LOUISVILLE, Ky. (BP)–Gen. Douglas Carver, chief of chaplains for the U.S. Army, thanked Southern Baptists for the 1,300 SBC military chaplains who minister to some 3 million American troops in service around the world.
“We’re looking at the best of this generation, 1 percent of the American population — soldiers, sailors, airmen, marines and coast guardsmen — who are carrying the burden for 300 million Americans in one of the most difficult and challenging times in the history of our nation,” Carver told participants in the annual chaplains luncheon June 22 preceding the Southern Baptist Convention annual meeting in Louisville, Ky.
Carver, himself a Southern Baptist from Rome, Ga., reminded the crowd of 150 that America remains a nation at war.
“We’ve been at war since 9/11 when our nation was attacked. Those devastating images still resonate in our soul as we lost some 3,000 people at the World Trade Center, the Pentagon and in a lonely cornfield in Pennsylvania,” Carver said. “May we never forget and may it remind us of the cost of staying free.
“I represent about 1.2 million soldiers and a total of 2,700 chaplains of all faiths in the Army, Reserves and National Guard,” Carver added. “Some 200,000 of our soldiers are scattered in over 80 countries across the globe.”
Carver said while most of the troops are in Iraq and Afghanistan, some are in dangerous locales like the Horn of Africa, where they combat human trafficking, drugs and piracy.
More than 5,000 Americans have been killed since the war began in Iraq and Afghanistan, Carver noted.
“We have had 30,000 wounded in action and 1,000 of these are amputees,” Carver said. “Those who suffer amputation experience 20 or 25 surgeries before they are dismissed from a military hospital. I know of one soldier who underwent 60 surgeries before he was released.”
These casualties don’t include what Carver called the “invisible” ones, the thousands who have suffered the trauma of combat. “They have images they will take to their graves unless they are miraculously healed from those memories by the Lord Jesus Christ,” Carver said.
Last year, the U.S. Army recorded the largest number of suicides ever, more than 140, Carver added.
“War is very hard,” he said. “We all have our various elements of warfare, physical and spiritual. War takes its toll on even the strongest. We have a war-weary military. And we’re seeing some residual effects of this long war, although the Army is doing some great things to take care of post-traumatic stress, mental disorders and even suicide.”
After a National Day of Prayer for the military on April 8, “we had more people praying for the military — specifically for peace, preservation and protection of our soldiers — than perhaps ever before in the 234-year history of the military,” Carver said. “Prayer works.”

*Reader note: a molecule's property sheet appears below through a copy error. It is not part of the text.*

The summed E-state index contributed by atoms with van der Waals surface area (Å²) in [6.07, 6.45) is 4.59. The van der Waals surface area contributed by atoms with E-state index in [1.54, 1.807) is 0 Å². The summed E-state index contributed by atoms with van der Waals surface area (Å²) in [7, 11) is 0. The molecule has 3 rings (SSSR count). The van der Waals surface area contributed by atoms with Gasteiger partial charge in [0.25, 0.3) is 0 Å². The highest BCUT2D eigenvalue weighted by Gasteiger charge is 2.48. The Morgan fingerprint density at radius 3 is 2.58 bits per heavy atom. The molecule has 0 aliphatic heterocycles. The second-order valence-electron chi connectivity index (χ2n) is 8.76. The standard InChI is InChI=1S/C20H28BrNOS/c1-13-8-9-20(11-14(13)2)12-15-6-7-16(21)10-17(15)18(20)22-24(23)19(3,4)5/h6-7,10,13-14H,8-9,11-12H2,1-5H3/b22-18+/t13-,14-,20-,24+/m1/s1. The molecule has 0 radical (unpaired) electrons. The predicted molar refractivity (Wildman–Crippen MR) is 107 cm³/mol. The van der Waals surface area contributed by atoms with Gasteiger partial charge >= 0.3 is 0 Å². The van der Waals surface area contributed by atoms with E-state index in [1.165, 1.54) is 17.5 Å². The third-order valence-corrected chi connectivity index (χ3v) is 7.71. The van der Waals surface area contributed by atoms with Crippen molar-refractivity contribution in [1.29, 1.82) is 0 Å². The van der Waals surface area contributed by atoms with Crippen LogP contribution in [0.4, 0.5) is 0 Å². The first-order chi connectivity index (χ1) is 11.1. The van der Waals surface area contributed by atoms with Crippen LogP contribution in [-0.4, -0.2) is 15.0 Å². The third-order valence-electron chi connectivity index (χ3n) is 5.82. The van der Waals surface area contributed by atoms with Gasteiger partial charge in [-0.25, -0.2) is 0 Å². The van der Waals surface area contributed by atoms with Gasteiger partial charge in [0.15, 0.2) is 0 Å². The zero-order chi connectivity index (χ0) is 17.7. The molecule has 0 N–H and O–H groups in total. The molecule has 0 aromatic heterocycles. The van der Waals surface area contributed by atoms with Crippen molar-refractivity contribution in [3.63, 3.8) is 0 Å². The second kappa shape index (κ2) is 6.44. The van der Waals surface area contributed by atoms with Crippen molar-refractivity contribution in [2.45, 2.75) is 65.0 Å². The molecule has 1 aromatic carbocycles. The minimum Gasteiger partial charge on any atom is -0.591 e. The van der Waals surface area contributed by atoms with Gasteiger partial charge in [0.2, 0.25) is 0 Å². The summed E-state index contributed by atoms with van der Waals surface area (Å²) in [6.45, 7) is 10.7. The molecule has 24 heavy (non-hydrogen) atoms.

Geoff Hammond, president of the North American Mission Board, said NAMB takes its role of supporting military and civilian chaplains seriously.
“We are proud to support the 1,300 Southern Baptist military chaplains and actually support a total of 3,000 chaplains,” Hammond said. Chaplains minister to law enforcement, in prisons, hospitals and corporations, in addition to the military.
“Some of the best evangelists in Southern Baptist life are the chaplains,” Hammond said. “Folks, if you want to see people winning others to Jesus, overseas and in the U.S., just look at our chaplains. I’d put our chaplains up there with some of our best evangelists. We’re seeing them lead hundreds to Christ — making a real difference.”
Southern Baptists are in for a “tough time” protecting our military chaplains and their freedom of religion in the U.S. military, Hammond added.
“When we hear about our men and women in the military sacrificing their lives, are we going to let this country, for which they fought and died, drift away from its Christian heritage honoring the name of Jesus Christ?” Hammond asked. “Don’t let these men and women give their lives in sacrifice — some the ultimate sacrifice — in vain for a nation they love and believe was founded on Christian principles.”
Three Southern Baptist Convention presidents — current president Johnny Hunt and former presidents Bobby Welch and Frank Page — also spoke at the luncheon.
“I have been watching the chaplaincy a long time,” said Welch, who served as SBC president in 2005-06. “We have never been stronger in our chaplaincy work than today — top to bottom.”
Gary Chapman, a speaker and author known widely for his insights into marriage, family and relationships, also addressed the lunchtime gathering. Chapman’s book, “The Five Love Languages,” sold 5 million copies and has been translated into more than 36 languages. He’s also the author of 27 other books and five video series.
“My son-in-law became a Christian because of a Navy chaplain in Guam,” Chapman said. “So I feel deeply grateful to chaplains on a personal level. The military chaplains I have worked with are committed to reaching people with Christ.”
Mickey Noah is a writer for the North American Mission Board.